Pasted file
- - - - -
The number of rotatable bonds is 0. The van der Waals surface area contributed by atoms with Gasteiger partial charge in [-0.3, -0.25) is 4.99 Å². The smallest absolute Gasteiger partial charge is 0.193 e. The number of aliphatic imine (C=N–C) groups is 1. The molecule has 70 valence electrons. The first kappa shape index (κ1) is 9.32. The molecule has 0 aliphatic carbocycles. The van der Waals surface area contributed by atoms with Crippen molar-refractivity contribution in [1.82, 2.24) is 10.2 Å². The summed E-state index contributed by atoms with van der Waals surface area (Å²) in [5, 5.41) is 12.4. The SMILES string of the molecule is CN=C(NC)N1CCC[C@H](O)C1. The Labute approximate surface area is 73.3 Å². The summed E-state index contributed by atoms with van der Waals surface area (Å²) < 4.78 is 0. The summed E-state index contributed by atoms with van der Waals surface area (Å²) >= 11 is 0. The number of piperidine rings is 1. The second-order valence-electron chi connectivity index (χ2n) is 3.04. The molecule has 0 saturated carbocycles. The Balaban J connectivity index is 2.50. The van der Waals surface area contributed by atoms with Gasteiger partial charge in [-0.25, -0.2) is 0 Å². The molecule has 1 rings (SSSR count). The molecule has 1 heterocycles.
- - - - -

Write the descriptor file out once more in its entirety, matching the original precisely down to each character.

The number of rotatable bonds is 0. The van der Waals surface area contributed by atoms with Gasteiger partial charge in [-0.3, -0.25) is 4.99 Å². The smallest absolute Gasteiger partial charge is 0.193 e. The number of aliphatic imine (C=N–C) groups is 1. The molecule has 70 valence electrons. The first kappa shape index (κ1) is 9.32. The molecule has 0 aliphatic carbocycles. The van der Waals surface area contributed by atoms with Crippen molar-refractivity contribution in [1.82, 2.24) is 10.2 Å². The summed E-state index contributed by atoms with van der Waals surface area (Å²) in [5, 5.41) is 12.4. The SMILES string of the molecule is CN=C(NC)N1CCC[C@H](O)C1. The Labute approximate surface area is 73.3 Å². The summed E-state index contributed by atoms with van der Waals surface area (Å²) < 4.78 is 0. The summed E-state index contributed by atoms with van der Waals surface area (Å²) >= 11 is 0. The number of piperidine rings is 1. The second-order valence-electron chi connectivity index (χ2n) is 3.04. The molecule has 0 saturated carbocycles. The Balaban J connectivity index is 2.50. The van der Waals surface area contributed by atoms with Gasteiger partial charge in [-0.25, -0.2) is 0 Å². The molecule has 1 rings (SSSR count). The molecule has 1 heterocycles.